Treasures, or special hiding places, are literally everywhere. You can pass them every day and not know it (and if you don’t, you’re a muggle). Geocaching can be a great way not only to have fun, but also to explore. What is this all about?
Geocaching is simply an outdoor game involving searching for hidden treasures (from the English word cache, i.e. hiding place). And the treasures themselves are various types of hiding places hidden in often very surprising places. The trick is to find them, enter them in a special logbook, i.e. something like a visitor’s diary, and hide them again so that no uninitiated people, i.e. Muggles, can find out. Some caches have small goodies that you can take, but then you are welcome to put something else in return.
Geocaching and opencaching. How to play it?
To take part in the fun, you need to log in to one of the cache portals – geocaching.com and opencaching.pl. Both have their supporters, in both cases you can search for treasures for free, but geocaching.com also has a dedicated application and a commercial version with access to more caches and additional functions. Caches are searched based on GPS location. After all, it was the creation of the GPS system that started all the fun. Behind it all is the American Dave Ulmer, who, right after the GPS signal was widely available, suggested hiding things and then giving the coordinates publicly. He called the idea “the great American search for GPS caches” and hid a bucket with various items in the forest and provided the coordinates on an online group of GPS enthusiasts. This first cache was established in Oregon. Today, people all over the world enjoy treasure hunting. There are caches practically all over Poland and there are tens of thousands of them.
Caches can be very different, and their creators often outdo each other when it comes to ideas for hiding them. The cache may look like a stone, may pretend to be a metal screw, or may be hidden in a hole in a tree or attached to a branch (you can find such a cache, for example, on the beach in Świnoujście, in a characteristic clump of bushes – hundreds of tourists walk near this place).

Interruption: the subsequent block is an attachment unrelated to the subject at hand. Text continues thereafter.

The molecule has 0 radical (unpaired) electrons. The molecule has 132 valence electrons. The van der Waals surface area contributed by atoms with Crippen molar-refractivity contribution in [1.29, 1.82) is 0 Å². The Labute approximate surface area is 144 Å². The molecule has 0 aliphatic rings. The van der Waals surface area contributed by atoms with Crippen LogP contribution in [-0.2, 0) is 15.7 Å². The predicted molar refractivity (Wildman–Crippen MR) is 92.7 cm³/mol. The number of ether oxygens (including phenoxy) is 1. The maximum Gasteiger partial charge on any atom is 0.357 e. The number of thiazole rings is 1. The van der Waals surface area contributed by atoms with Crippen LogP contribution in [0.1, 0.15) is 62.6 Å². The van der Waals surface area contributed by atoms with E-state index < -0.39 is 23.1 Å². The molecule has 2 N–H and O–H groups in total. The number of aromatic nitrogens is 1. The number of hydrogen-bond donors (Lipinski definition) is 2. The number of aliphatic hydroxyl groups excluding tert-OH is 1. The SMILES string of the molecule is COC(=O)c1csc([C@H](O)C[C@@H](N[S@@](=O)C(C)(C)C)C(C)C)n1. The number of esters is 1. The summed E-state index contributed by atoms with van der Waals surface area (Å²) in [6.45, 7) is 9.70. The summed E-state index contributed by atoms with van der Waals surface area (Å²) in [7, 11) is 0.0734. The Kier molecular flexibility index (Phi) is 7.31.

Geocaching and sightseeing
If you’re in a new area or looking for ideas for a trip, it’s worth taking a look at cache maps. This is a mine of inspiration, because caches are usually placed in places that are interesting for some reason. Most caches have descriptions on the maps, from which you can learn something about the history of a given place or interesting facts related to it.
Setting up a cache itself (anyone can do it) is also a way to attract tourists, because there are those who plan trips especially for this fun. The Stołowe Mountains National Park has such caches in its area, for example – one of them is placed in a prominent place at the entrance to the tourist route in Błędne Skały, but – we have no doubt about it – only people initiated into the fun will realize that it is cache.
Geocaching (or opencaching) is a good option for exploring with children. Looking for hiding places gives you additional motivation for longer walks and hikes. Especially if these are larger hiding places, where there are hidden little things to take and exchange: beads, small figurines, stickers and other gadgets. It’s also an interesting idea for exploring your own neighborhood – the number and places of hidden treasures may surprise you. When starting geocaching, it is also worth looking for local groups on social media dedicated to the fun.